Innovation is closely linked to finance. By developing options, risks could be better hedged, for example. The development of credit default swaps has allowed bank limits to be extended.

The downside of all these innovative developments was that it opened the door for speculators. Similar to a pyramid game, a few very rich and many investors were very poor. Not otherwise, Warren Buffet described these instruments as weapons of mass destruction. These financial innovations finally found their way into the financial sector and caused enormous damage.

3. Greed is a vice

This is a driving force that is all too human. The immeasurable pursuit of wealth and power. In my book I describe how geniality (the human side of innovation) coupled with greed could unfold to a tremendous destructive force.

I had the opportunity in personal interviews, with people such as John Meriwether or Andy Krieger - both of which will be discussed later - to shed light on this dark side of finance.

4. The butterfly effect

That small causes can have great effects, Edward discovered. N. Lorenz in his modeling of the states in the earth's atmosphere for the purpose of long-term weather forecasts. This effect, also known as the butterfly effect, plays an important role in our financial systems today and explains, among other things, why bubbles can increase rapidly over the years by positive feedback.

A new innovative one Business Model or the product can spread quickly through permanent adaptation and positive feedback. The risks and implications on which the business model is based are mostly overlooked at the beginning. In the course of time, however, they come to the fore and grow in size until they can finally no longer be brought under control. So it is the initial underestimation of the consequences of a financial innovation that later becomes a problem.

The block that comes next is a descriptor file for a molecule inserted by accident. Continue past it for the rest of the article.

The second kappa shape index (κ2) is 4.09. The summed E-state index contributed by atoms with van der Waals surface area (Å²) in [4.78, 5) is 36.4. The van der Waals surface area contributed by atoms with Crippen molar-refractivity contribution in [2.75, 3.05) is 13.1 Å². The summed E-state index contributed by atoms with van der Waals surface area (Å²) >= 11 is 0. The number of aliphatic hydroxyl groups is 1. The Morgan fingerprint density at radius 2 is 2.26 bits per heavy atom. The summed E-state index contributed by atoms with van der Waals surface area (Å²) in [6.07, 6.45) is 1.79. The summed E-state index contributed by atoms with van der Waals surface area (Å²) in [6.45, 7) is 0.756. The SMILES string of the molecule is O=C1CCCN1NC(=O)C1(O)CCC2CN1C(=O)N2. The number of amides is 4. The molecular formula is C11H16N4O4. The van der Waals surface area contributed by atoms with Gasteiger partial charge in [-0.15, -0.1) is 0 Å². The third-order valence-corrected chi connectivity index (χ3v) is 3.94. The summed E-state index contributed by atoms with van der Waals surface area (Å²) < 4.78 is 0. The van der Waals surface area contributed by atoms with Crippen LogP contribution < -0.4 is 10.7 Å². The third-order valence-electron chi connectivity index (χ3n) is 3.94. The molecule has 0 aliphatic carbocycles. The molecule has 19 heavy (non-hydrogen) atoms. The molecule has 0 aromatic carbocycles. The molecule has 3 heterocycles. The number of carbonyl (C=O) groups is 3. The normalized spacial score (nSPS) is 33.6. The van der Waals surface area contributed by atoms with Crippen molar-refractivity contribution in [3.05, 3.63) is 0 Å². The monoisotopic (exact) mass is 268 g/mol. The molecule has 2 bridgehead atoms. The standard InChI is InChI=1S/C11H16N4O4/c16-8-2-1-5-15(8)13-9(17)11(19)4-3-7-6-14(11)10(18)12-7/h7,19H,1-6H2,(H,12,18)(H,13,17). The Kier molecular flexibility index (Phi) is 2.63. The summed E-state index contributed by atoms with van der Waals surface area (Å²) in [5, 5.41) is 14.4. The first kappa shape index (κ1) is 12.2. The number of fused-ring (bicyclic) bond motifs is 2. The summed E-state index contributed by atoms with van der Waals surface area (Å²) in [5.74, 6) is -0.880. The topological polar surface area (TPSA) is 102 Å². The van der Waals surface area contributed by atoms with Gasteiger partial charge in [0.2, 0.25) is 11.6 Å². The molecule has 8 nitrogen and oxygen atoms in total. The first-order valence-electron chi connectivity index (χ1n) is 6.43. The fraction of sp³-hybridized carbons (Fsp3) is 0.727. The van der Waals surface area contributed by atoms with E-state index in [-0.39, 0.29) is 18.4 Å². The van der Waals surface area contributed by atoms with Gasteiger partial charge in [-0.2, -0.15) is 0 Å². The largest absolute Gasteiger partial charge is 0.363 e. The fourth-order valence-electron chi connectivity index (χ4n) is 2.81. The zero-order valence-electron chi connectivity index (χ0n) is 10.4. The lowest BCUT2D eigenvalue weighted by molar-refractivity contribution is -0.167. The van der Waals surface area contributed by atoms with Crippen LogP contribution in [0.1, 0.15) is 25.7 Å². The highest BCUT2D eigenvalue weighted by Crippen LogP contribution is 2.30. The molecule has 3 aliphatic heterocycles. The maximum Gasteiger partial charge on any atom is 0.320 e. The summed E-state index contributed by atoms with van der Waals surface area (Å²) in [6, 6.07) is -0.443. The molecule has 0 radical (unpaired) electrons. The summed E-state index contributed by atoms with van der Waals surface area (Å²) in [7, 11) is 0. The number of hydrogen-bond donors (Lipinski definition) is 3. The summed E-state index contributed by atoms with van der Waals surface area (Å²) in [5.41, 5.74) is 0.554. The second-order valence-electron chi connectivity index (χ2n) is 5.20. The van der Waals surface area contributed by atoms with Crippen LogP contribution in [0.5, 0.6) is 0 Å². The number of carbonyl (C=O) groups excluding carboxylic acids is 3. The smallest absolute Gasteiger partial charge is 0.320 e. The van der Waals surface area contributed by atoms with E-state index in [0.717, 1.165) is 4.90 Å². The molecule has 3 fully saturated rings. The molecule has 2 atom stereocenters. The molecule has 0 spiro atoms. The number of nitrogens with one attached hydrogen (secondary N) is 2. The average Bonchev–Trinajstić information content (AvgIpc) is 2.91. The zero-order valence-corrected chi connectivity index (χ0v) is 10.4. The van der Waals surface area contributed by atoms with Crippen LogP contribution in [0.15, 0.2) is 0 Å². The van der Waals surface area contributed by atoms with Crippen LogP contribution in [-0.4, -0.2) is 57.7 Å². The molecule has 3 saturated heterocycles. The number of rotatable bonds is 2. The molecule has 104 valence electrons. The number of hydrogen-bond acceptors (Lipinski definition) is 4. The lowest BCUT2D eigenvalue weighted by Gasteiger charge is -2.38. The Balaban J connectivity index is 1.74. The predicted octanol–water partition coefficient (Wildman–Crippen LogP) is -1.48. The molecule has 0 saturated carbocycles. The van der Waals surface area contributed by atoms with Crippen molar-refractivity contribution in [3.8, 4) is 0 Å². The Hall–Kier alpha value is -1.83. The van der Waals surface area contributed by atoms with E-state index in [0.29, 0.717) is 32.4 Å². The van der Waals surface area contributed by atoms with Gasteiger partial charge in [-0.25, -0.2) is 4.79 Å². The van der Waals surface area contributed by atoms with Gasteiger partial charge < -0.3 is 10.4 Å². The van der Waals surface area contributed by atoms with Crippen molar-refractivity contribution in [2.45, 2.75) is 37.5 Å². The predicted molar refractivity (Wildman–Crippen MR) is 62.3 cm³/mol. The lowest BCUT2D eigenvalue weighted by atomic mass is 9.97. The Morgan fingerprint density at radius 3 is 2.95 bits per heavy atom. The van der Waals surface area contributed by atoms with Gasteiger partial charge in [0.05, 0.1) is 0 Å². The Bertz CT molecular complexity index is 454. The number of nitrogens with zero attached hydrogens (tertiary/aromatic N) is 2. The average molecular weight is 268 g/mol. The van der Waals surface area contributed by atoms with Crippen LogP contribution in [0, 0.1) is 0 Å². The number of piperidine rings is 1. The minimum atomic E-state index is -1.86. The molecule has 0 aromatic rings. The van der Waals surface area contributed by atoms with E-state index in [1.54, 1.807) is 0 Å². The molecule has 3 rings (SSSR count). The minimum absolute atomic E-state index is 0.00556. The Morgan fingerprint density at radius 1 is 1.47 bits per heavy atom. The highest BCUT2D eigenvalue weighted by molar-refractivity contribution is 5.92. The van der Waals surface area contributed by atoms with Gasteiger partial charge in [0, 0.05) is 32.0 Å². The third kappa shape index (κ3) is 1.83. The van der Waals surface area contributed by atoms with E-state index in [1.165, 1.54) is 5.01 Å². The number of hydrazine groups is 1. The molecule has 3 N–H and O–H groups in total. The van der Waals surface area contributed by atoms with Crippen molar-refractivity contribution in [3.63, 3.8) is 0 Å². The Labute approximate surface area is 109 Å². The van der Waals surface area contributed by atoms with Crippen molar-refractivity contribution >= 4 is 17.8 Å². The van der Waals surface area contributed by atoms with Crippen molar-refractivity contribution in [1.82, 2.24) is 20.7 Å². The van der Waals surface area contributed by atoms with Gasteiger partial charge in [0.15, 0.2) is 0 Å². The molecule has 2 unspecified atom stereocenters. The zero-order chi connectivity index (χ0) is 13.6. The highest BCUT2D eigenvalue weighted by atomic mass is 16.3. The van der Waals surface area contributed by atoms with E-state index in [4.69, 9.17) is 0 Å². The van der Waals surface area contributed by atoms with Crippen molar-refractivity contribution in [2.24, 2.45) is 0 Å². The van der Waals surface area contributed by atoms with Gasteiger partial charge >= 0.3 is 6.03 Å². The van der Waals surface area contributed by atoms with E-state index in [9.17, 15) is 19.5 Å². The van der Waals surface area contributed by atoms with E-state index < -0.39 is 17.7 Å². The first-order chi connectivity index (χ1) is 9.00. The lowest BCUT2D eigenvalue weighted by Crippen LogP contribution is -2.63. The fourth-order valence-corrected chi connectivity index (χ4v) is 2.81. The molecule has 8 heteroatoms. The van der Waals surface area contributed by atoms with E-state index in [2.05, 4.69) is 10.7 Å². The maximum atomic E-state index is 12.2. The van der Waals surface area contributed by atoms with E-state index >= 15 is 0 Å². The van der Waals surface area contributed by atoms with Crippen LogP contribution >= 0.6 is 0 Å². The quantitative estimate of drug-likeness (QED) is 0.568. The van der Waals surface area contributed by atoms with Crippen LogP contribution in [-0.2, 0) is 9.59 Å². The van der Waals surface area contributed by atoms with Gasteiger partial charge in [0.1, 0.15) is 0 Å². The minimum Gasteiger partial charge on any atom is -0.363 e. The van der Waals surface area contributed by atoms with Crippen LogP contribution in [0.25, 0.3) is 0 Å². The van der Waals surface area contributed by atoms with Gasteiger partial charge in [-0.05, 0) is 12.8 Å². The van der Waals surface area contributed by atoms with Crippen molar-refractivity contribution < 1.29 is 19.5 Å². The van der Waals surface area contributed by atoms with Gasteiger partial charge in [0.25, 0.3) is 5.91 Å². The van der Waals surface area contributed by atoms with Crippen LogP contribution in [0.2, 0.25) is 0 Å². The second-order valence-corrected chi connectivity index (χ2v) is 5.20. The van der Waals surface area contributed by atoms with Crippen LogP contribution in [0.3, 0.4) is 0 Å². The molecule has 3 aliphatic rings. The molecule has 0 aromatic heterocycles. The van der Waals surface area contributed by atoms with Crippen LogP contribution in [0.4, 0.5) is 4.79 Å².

The builder of the financial crisis

As my research has shown, all four elements play an important role in the creation of a tsunami and are thus the builders of today's financial crisis. The prerequisite for this is the global networking of the trading systems, as well as the inexperienced practice of soliciting entire teams in the financial world and thus simply copying successful products and business models, regardless of the associated risks.

By means of financial innovations, one is usually one step ahead of the existing set of rules and can thus bring risky financial products to the people. In addition, the human weakness of overconfidence, coupled with the pursuit of even more wealth, plays a crucial role. Together, they ensure that the wave picks up more and more speed.

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12 responses to "Crisis Management and Prevention in Business: Combating Causes in 4 Steps"

  1. Henry Kürzeder says:

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  7. Marinda Seisenberger says:

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  8. Martin Theyer says:

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  9. Monika Paitl says:

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  10. Holger Froese says:

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  11. Liane Wolffgang says:

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  12. Simone Janson says: